Merkel and Macaggi say they were confused why the logic that was applied to their own case wasn’t applied to the opposite campaign.
“The airtight reasoning was a campaign manager claimed that they covered the logos on their shirts when walking around campus, thus nobody saw it, which was enough to drop the case,” Macaggi said. “While they showed that just 53 people (total) had visited the site, likely just some from undecided students, we had used the same reasoning to say that just 160 students saw the survey, many being our friends in our immediate network who signed our petition and already knew of our candidacy. Again, we don’t know why it’s a crime for students to know if someone is running as long as their policies aren’t leaked.”
Merkel hopes people can see the difficulties they encountered during the election.
“We want the students who filled out the survey, asking for transparency, to have access to see the real-time examples of this issue,” Merkel said. “The opposition, with high-ranking members of student government on its team, and close-knit friendships with important people in this election, have made transparency impossible.”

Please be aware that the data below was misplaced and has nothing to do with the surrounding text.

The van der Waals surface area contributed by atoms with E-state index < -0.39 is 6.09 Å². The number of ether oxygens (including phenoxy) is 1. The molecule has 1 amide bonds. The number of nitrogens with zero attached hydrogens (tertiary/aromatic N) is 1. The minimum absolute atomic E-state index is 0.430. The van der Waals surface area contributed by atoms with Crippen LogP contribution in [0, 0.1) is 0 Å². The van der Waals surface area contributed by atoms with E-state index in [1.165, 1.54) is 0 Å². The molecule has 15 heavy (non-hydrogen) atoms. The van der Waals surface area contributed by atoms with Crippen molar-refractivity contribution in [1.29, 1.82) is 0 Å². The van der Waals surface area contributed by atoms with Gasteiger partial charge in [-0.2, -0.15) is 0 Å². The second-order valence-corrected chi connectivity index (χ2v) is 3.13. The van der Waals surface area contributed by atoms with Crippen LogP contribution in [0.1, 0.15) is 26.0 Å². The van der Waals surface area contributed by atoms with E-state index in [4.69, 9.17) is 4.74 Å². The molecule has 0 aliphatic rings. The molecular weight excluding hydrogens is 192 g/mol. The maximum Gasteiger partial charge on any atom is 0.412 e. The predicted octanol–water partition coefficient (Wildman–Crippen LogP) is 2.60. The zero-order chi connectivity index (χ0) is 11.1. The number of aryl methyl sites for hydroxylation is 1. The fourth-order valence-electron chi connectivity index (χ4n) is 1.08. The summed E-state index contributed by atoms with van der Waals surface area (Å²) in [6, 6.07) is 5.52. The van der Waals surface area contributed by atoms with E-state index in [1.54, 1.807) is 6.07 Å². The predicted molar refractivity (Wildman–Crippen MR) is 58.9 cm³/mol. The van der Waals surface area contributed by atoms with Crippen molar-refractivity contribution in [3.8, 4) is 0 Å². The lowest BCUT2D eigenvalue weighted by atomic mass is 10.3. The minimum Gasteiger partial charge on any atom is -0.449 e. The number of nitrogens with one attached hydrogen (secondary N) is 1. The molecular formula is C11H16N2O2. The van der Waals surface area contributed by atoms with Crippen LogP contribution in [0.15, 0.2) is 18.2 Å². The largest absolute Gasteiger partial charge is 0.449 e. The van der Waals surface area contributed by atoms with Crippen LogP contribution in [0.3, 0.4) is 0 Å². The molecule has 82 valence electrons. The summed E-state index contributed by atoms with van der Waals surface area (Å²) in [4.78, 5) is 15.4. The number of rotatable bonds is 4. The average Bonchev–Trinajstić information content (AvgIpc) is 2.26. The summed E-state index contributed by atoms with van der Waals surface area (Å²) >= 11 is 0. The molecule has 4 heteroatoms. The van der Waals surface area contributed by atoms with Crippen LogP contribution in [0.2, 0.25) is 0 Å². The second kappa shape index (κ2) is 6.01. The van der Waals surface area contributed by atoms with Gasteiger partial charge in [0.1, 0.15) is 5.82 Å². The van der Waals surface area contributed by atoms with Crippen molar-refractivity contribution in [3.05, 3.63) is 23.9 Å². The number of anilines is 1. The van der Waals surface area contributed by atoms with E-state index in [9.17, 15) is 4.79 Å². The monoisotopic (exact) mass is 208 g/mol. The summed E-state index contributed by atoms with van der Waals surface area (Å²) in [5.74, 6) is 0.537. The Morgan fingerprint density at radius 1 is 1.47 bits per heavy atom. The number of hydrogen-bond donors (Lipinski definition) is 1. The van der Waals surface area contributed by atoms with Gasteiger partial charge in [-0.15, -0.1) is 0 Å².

A different landscape: Virtual campaigning
This was an unprecedented election, as all campaigning was conducted online. Both campaigns heavily relied on Instagram and their respective websites for promotion.
“Having to rely so heavily on technology was frustrating as we experienced some technical difficulties and at times it felt quite impersonal,” Gilmore said. “Ultimately, I think the best part of campaigning is getting face-to-face interaction with students so I’m sad that we missed out on that aspect but am grateful for the experience nonetheless.”
A debate was held on March 27, recorded and live-streamed on the Gilmore-Walter campaign Instagram page with over 40 views, according to Walter.
The debate recording never made it to the public sphere.
Taylor Hickey, PSG chief justice and senior in the College of Liberal Arts, said in an email that this was mainly due to technical difficulties.
“Given the size and poor quality of the video, the decision was made to export the audio,” Hickey said. “While (PSG) President (Jo) Boileau also intended to send them out to the student body, I later discovered that he encountered difficulties embedding the audio files while using the system that helps send mass emails to the student body.”
Despite the virtual campaigning, voter turnout was the second highest in the last five years and up 853 votes from the last year, according to numbers from Monroe. Gilmore and Walter finished with 2,000 votes, and Merkel and Macaggi received 1,402 votes.